“Speed Kills.” According to a new study by researchers from Michigan State University, this 1954 traffic safety campaign slogan is even more relevant now. Since legislators passed a 2016 law that raised speed limits on several Michigan highways, accidents, serious injuries and fatalities on those roads have increased significantly. Here are the highlights of this revealing report and what it means for Michigan drivers. And, if you or a loved one is injured in a crash, our team of experienced Michigan car accident attorneys will help protect your rights and win the compensation you deserve.
Speed limits were raised as a result of Public Act 445, which raised speed limits on 614 miles of rural freeways starting in 2017. Maximum speeds increased from 70 mph to 75 mph for passenger cars and from 60 mph to 65 mph for trucks. The roads were selected based on extensive research by traffic safety experts to identify areas where accidents were less likely to occur despite higher speeds. As a result, most were rural thoroughfares with wider shoulders and fewer access points than freeways in more populated regions.
The speed limits were raised on portions of the following freeways:
In addition, speed limits increased from 60 to 65 mph on approximately 900 miles of other Michigan highways. The combined total of 1,557 miles comprises about 16 percent of total state freeway miles in Michigan.
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The study showed a 17 percent rise in overall accidents on the affected highways, despite researchers’ predictions that higher speed limits were unlikely to have a negative impact on these particular roads. Furthermore, fatal crashes increased 63 percent, from approximately 11 deaths per year to 18.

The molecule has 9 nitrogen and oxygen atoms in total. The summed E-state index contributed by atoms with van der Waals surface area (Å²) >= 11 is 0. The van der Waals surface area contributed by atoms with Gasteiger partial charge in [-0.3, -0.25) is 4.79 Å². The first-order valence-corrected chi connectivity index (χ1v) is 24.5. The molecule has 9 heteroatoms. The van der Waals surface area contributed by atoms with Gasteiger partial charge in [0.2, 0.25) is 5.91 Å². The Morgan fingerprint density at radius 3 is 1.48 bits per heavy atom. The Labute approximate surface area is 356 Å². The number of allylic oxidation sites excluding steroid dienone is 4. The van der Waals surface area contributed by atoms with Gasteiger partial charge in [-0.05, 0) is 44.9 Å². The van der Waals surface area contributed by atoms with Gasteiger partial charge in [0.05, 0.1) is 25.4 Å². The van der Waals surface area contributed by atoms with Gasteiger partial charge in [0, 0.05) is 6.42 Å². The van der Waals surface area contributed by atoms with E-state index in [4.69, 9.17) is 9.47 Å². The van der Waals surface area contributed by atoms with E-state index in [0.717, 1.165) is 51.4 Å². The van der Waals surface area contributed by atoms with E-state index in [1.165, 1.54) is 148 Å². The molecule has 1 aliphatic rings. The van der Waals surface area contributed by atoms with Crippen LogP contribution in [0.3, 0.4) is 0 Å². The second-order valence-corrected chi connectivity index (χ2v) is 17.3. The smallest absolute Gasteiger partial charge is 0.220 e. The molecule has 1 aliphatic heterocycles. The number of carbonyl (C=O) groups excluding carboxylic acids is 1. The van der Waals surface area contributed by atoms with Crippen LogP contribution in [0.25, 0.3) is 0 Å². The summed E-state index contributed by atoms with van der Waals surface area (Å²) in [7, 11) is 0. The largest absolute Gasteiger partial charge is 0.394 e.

These results corroborated an earlier analysis by BridgeMichigan.com, which reviewed data from 2018, the first full year the new speed limits were in effect. That study showed the same 17 percent rise in accidents on the roads where speed limits increased compared to a 3.4 percent rise in crashes on all Michigan roads.
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The NHTSA cites speeding as a major cause of almost 30 percent of all crashes. However, traffic safety experts believe the percentage is actually higher because many accidents involving excessive speed are attributed to other causes such as drunk or distracted driving.
In addition, the pandemic spawned a rash of reckless driving behaviors, with Michigan State Police reporting more incidences of speeding, eschewing seatbelts and driving under the influence of drugs and alcohol. Unfortunately, this trend has continued with no signs of subsiding.
Here are some of the ways speeding increases the likelihood of a deadly crash:
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If you or a loved one is injured in a Michigan traffic accident, we can help. Our experienced lawyers have the skills, knowledge and resources to win the compensation you and your family deserve.
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